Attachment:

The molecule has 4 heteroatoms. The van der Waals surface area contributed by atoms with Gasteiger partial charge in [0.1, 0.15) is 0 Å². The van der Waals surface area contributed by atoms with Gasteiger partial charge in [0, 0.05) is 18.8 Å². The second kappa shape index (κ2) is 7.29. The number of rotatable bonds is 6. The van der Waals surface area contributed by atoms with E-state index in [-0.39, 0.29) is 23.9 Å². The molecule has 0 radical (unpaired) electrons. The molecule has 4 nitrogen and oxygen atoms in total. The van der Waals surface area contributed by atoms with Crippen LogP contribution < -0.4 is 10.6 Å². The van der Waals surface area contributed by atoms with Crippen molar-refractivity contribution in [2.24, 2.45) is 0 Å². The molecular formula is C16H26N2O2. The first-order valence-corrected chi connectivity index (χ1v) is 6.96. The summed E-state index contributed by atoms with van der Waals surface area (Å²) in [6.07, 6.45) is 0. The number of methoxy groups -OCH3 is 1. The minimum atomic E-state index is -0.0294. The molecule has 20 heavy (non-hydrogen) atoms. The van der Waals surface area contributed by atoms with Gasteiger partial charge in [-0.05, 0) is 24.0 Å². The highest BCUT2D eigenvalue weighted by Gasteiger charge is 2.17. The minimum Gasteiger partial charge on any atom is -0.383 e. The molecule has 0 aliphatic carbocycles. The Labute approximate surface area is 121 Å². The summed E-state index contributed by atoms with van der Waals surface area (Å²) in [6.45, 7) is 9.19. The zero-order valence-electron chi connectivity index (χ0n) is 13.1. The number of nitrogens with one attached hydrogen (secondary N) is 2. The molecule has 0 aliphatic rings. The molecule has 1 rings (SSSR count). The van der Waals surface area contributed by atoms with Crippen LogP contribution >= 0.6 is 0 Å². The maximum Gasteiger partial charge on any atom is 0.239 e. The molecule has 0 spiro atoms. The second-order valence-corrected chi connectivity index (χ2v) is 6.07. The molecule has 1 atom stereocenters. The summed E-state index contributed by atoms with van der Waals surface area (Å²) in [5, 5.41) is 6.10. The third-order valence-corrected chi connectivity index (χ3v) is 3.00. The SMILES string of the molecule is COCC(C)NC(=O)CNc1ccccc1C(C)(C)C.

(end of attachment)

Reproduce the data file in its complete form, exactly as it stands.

The molecule has 4 heteroatoms. The van der Waals surface area contributed by atoms with Gasteiger partial charge in [0.1, 0.15) is 0 Å². The van der Waals surface area contributed by atoms with Gasteiger partial charge in [0, 0.05) is 18.8 Å². The second kappa shape index (κ2) is 7.29. The number of rotatable bonds is 6. The van der Waals surface area contributed by atoms with E-state index in [-0.39, 0.29) is 23.9 Å². The molecule has 0 radical (unpaired) electrons. The molecule has 4 nitrogen and oxygen atoms in total. The van der Waals surface area contributed by atoms with Crippen LogP contribution < -0.4 is 10.6 Å². The van der Waals surface area contributed by atoms with Crippen molar-refractivity contribution in [2.24, 2.45) is 0 Å². The molecular formula is C16H26N2O2. The first-order valence-corrected chi connectivity index (χ1v) is 6.96. The summed E-state index contributed by atoms with van der Waals surface area (Å²) in [6.07, 6.45) is 0. The number of methoxy groups -OCH3 is 1. The minimum atomic E-state index is -0.0294. The molecule has 20 heavy (non-hydrogen) atoms. The van der Waals surface area contributed by atoms with Gasteiger partial charge in [-0.05, 0) is 24.0 Å². The highest BCUT2D eigenvalue weighted by Gasteiger charge is 2.17. The minimum Gasteiger partial charge on any atom is -0.383 e. The molecule has 0 aliphatic carbocycles. The Labute approximate surface area is 121 Å². The summed E-state index contributed by atoms with van der Waals surface area (Å²) in [6.45, 7) is 9.19. The zero-order valence-electron chi connectivity index (χ0n) is 13.1. The number of nitrogens with one attached hydrogen (secondary N) is 2. The molecule has 0 aliphatic rings. The molecule has 1 rings (SSSR count). The van der Waals surface area contributed by atoms with Crippen LogP contribution >= 0.6 is 0 Å². The maximum Gasteiger partial charge on any atom is 0.239 e. The molecule has 0 spiro atoms. The second-order valence-corrected chi connectivity index (χ2v) is 6.07. The molecule has 1 atom stereocenters. The summed E-state index contributed by atoms with van der Waals surface area (Å²) in [5, 5.41) is 6.10. The third-order valence-corrected chi connectivity index (χ3v) is 3.00. The SMILES string of the molecule is COCC(C)NC(=O)CNc1ccccc1C(C)(C)C.